The Facetune team in the RuPaul's dragrace "werk" room.
(photo credit: COURTESY LIGHTRICKS)
Nobody has mastered the art of the selfie like a top drag queen. Some queens base entire careers on their uncanny abilities to snap the best possible shot of themselves and sprinkle it over the internet. Now selfie-savvy queens like the stars of RuPaul's Drag Race have a new best friend - breakthrough Israeli app FaceTune.
Lightricks, the Israeli firm behind the app, traveled to RuPaul's DragCon in May to mingle with some of the world's top drag superstars and show off what their application can do to show off every type of face.
DragCon, the largest drag queen convention on Earth and a companion happening for hit American reality show Ru Paul's Drag Race, draws thousands of industry big wigs and fans alike for three days of exhibitors, lectures, presentations, workshops and panels related to all things drag, LGBTQ culture, makeup and style, and more.
The only company representing Israel at the show, Lightricks sponsored post-event drag shows, took part in a panel, and welcomed hundreds of fans to their booth, where they partnered with much-loved season 10 queens Aquaria, Kameron Michaels and Asia O'Hara. At the booth, fans could take part in a photo shoot with the queens, have their selfies edited with Facetune, get advice on editing and optimal selfies, and compete in a competition for the best-edited selfie. (The finalists were judged by Ginger Minj, and the winner received a $500 cash prize!)
Facetune and its sequel, Facetune 2, have over 40 million users. Many fans did not realize that Facetune originated in Israel, but the reception was warm. "People were surprised and impressed that such a big brand like Facetune (in the US Facetune is pretty much synonymous with photo editing at this point) actually comes from a startup all the way in Jerusalem, Israel," Stav Tishler, of Lightricks, told The Jerusalem Post
. "We went to meet Michelle Visage, who is RuPaul's right-hand woman, and when we introduced ourselves, she heard the accent, asked if we were French, and when we said we're Israeli she responded 'oh, meeshpucha!', then mentioned that her daughter is going on Birthright next summer."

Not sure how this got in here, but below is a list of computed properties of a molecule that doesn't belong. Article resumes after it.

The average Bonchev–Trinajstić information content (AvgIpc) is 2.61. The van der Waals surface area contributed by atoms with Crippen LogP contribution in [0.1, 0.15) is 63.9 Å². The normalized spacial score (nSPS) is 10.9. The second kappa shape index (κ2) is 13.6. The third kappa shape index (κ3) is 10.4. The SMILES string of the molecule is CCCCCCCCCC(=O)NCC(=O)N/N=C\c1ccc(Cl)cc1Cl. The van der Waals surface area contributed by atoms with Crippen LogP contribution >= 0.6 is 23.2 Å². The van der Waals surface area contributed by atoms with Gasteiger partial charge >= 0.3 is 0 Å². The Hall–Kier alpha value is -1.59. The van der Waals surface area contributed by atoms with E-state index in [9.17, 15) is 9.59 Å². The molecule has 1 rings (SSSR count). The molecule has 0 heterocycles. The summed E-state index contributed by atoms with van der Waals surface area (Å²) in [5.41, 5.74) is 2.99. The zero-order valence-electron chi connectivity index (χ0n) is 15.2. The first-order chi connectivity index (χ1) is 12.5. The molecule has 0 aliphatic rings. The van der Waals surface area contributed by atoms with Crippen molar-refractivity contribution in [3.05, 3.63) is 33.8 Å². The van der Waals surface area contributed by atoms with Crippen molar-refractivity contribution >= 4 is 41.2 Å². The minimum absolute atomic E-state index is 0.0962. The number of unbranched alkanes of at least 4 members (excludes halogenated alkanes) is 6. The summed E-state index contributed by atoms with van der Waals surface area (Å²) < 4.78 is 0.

Ginger Minj judges Facetune's selfie competition at DragCon LA 2018 (Courtesy Lightricks)
"We met one other Israeli Drag Queen [who is] now in LA, and running into an Israeli queen there that's part of the community really did feel just like that - running into family," Tishler added. "It was a great experience for our team - when you build and design a product in your Givat Ram office in Jerusalem you don't fully understand the impact you have out in the world - until you're at a huge conference in LA and all these people know and love your app. It's a great feeling."
Lightricks Co-Founder and CEO, Dr. Zeev Farbman, said: "Participating in DragCon was very important to us. You wouldn't normally expect to see a high-tech company at a conference like this, but our presence there is in line with our company culture and values, emphasizing fun, diversity and acceptance."
Although Lightricks has not yet worked specifically with the drag community in Israel, "We do support LGBTQ culture," Tishler stated. "We're sponsoring the Jerusalem Gay Pride Parade this year, specifically the entire opening event on June 26th, and we also will have a photo booth at the parade itself on August 2nd. We also have a big dream to bring some of the most famous Jewish queens
(Jinxx Monsoon, Sasha Velour
, Miz Cracker) for a trip around Jerusalem to tour our offices and learn where and how Facetune was born, to get their feedback on our apps face-to-face, and to get a different impression of Israeli culture than what they're hearing in the news."
While we wait for Jewish drag royalty to come dazzle us with their Holy Land hot couture, we can continue to gag on their selfie eleganza thanks to a little Israeli invention that's gone a very long way for serving up spectacular selfies.